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Rush Limbaugh dubbed two outlier polls favorable to the president as “bogus” and “irresponsible.” Dick Morris regards this year’s surveys as “unusually inaccurate.” He explains, “Most pollsters are weighting their data on the assumption that the 2012 electorate will turn out in the same proportion as the 2008 voters did. But polling indicates a distinct lack of enthusiasm for the president among his core constituency.” Breitbart.com’s John Nolte points out that in Florida, where Democrats enjoyed a 3-point advantage four years ago, CBS News/New York Times/Quinnipiac envisions Democrats reaping a 9-point advantage on Election Day. In the rustbelt states of Ohio and Pennsylvania, the CBS News/New York Times/Quinnipiac survey also expects Democrats to vote in heavier numbers than they did in 2008. Nolte explains that “polls are not only telling us that Romney is losing OH, PA, and FL by insurmountable margins; these polls are also telling us that Democrat turnout is projected to blow away every modern record.”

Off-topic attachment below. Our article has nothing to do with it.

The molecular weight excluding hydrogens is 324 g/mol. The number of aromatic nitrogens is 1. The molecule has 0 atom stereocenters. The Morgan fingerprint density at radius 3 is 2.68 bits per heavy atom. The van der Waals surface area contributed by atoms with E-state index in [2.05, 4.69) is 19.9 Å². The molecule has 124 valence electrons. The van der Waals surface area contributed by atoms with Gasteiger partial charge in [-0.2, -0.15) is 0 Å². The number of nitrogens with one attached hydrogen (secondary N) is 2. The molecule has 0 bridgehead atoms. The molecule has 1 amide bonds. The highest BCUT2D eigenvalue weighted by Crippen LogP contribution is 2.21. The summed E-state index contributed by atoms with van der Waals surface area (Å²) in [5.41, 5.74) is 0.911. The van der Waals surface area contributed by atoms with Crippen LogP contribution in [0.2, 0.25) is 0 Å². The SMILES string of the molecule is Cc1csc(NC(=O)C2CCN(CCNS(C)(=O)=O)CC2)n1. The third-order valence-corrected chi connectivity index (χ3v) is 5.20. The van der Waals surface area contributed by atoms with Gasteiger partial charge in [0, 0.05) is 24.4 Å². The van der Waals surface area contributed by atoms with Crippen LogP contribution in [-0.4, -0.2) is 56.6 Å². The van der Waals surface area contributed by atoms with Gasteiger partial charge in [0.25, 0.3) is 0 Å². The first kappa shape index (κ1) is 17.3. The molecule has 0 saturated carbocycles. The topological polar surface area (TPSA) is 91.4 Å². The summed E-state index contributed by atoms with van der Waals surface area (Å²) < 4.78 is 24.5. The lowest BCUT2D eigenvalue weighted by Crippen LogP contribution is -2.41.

Consider the contrast. In Ohio, Romney either trails by 1 point (Rasmussen Reports) or by 10 (CBS News/New York Times/Quinnipiac). In Iowa, the president leads by 8 (NBC News/Wall Street Journal/Marist) and trails by 3 (Rasmussen Reports). In Pennsylvania, a Philadelphia Inquirer count put Obama 11 ahead; the Pittsburgh Tribune Review placed Romney two behind. To borrow industry jargon, the polls are not within the margin of error.
Susquehanna Polling & Research, which conducted the much-maligned Pittsburgh Tribune Review poll showing the Keystone State a neck-and-neck race, defended their methodology by noting the 6-point advantage it awarded Democrats within their current Pennsylvania poll, which is down just 1 point from the Democrats’ Election Day take in 2008. The polling group suggests that “perhaps the Phil Inquirer poll showing Obama winning by a bigger margin than he won by four years ago is the real outlier.”
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